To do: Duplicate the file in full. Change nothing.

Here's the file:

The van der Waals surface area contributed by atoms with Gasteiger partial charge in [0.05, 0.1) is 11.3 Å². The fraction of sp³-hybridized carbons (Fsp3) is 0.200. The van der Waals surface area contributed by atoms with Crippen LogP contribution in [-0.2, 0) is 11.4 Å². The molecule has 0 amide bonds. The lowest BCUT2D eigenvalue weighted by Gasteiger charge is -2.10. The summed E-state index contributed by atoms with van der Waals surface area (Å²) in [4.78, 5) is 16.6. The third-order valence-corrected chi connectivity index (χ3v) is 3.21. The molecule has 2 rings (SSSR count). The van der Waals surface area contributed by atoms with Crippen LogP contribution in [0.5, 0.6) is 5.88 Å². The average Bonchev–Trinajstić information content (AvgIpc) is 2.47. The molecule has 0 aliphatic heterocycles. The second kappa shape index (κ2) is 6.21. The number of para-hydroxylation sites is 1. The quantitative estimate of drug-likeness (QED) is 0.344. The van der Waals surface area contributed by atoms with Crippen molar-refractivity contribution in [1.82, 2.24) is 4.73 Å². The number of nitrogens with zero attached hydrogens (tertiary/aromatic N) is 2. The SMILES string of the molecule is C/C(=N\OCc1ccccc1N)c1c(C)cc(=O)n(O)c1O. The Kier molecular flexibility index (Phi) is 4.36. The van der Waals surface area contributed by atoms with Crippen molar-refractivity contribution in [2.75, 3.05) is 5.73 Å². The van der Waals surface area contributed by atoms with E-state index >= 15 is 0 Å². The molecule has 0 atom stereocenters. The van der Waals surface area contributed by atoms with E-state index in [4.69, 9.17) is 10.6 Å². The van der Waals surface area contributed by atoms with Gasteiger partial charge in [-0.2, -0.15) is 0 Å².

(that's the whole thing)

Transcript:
The van der Waals surface area contributed by atoms with Gasteiger partial charge in [0.05, 0.1) is 11.3 Å². The fraction of sp³-hybridized carbons (Fsp3) is 0.200. The van der Waals surface area contributed by atoms with Crippen LogP contribution in [-0.2, 0) is 11.4 Å². The molecule has 0 amide bonds. The lowest BCUT2D eigenvalue weighted by Gasteiger charge is -2.10. The summed E-state index contributed by atoms with van der Waals surface area (Å²) in [4.78, 5) is 16.6. The third-order valence-corrected chi connectivity index (χ3v) is 3.21. The molecule has 2 rings (SSSR count). The van der Waals surface area contributed by atoms with Crippen LogP contribution in [0.5, 0.6) is 5.88 Å². The average Bonchev–Trinajstić information content (AvgIpc) is 2.47. The molecule has 0 aliphatic heterocycles. The second kappa shape index (κ2) is 6.21. The number of para-hydroxylation sites is 1. The quantitative estimate of drug-likeness (QED) is 0.344. The van der Waals surface area contributed by atoms with Crippen molar-refractivity contribution in [1.82, 2.24) is 4.73 Å². The number of nitrogens with zero attached hydrogens (tertiary/aromatic N) is 2. The SMILES string of the molecule is C/C(=N\OCc1ccccc1N)c1c(C)cc(=O)n(O)c1O. The Kier molecular flexibility index (Phi) is 4.36. The van der Waals surface area contributed by atoms with Crippen molar-refractivity contribution in [2.75, 3.05) is 5.73 Å². The van der Waals surface area contributed by atoms with E-state index >= 15 is 0 Å². The molecule has 0 atom stereocenters. The van der Waals surface area contributed by atoms with E-state index in [4.69, 9.17) is 10.6 Å². The van der Waals surface area contributed by atoms with Gasteiger partial charge in [-0.2, -0.15) is 0 Å².